Ioane Teitiota was deported from New Zealand to his home country of Kiribati in September 2015 after his asylum application – based on claims that his home country was no longer habitable due to climate change – was rejected. Following his appeal to the United Nations Human Rights Committee (HRC), a landmark ruling by the UN body has now set out new obligations for host nations. According to a report Amnesty International, the ruling means that ‘governments must take into account the human rights violations caused by the climate crisis when considering deportation of asylum seekers.’
Teitiota is from Tarawa, a small island in the Republic of Kiribati, which sits no more than three meters above sea level. The majority of the population live subsistence livelihoods heavily dependent on environmental resources. However, as sea levels rise due to the effects of climate change, freshwater stocks have become contaminated, and waste has accumulated, together posing increasing health risks for local populations. Climate change-related coastal erosion has also destroyed housing and arable land.
Regularly encountering violent disputes over land and with restricted access to safe drinking water, Teitiota migrated to New Zealand with his family in 2010. He applied for refugee status, but was denied asylum by New Zealand’s Immigration and Protection Tribunal, the Court of Appeal and the Supreme Court.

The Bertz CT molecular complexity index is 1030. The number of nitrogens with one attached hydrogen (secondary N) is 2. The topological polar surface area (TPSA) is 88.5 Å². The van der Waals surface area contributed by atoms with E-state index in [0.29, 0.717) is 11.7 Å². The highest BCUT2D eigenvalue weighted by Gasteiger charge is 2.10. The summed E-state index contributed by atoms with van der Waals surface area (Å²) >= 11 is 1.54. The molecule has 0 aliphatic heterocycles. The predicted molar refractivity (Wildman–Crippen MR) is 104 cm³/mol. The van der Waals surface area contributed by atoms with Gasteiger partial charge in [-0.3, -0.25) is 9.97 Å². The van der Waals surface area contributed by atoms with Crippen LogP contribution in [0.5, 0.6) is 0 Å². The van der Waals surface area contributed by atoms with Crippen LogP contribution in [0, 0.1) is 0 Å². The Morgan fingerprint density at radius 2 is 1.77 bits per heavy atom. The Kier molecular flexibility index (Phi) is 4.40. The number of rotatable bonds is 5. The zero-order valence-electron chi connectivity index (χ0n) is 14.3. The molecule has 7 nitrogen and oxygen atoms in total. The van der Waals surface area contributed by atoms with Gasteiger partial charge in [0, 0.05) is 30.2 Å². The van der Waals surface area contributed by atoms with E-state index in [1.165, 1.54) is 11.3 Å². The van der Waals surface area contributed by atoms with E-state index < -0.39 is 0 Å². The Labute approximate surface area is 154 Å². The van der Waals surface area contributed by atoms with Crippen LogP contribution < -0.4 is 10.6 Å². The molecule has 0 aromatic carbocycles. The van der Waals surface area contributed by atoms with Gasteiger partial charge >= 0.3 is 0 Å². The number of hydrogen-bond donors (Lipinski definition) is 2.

Teitiota’s case was taken to the HRC on the basis that by deporting him, New Zealand violated his right to life, enshrined in the International Covenant on Civil and Political Rights. Teitiota argued that the climate-induced scarcity of habitable space in Kiribati threatened the lives of him and his family. While the HRC ultimately found against Teitota, it did recognise the serious threat to life faced by similar climate-induced asylum seekers. In a press release issued by the UN Human Rights High Commission, Yuval Shany, Vice Chair of the HRC said: ‘[the ruling] sets forth new standards that could facilitate the success of future climate change-related asylum claims.’
The HRC reasoned that climate change-induced harm can occur both through sudden-onset events (such as storms and flooding), and slow-onset processes (such as sea level rise and land degradation). As the effects of climate change increasingly threaten the livelihoods of impoverished populations in low-lying regions, the ruling could boost asylum claims related to the effects of climate change.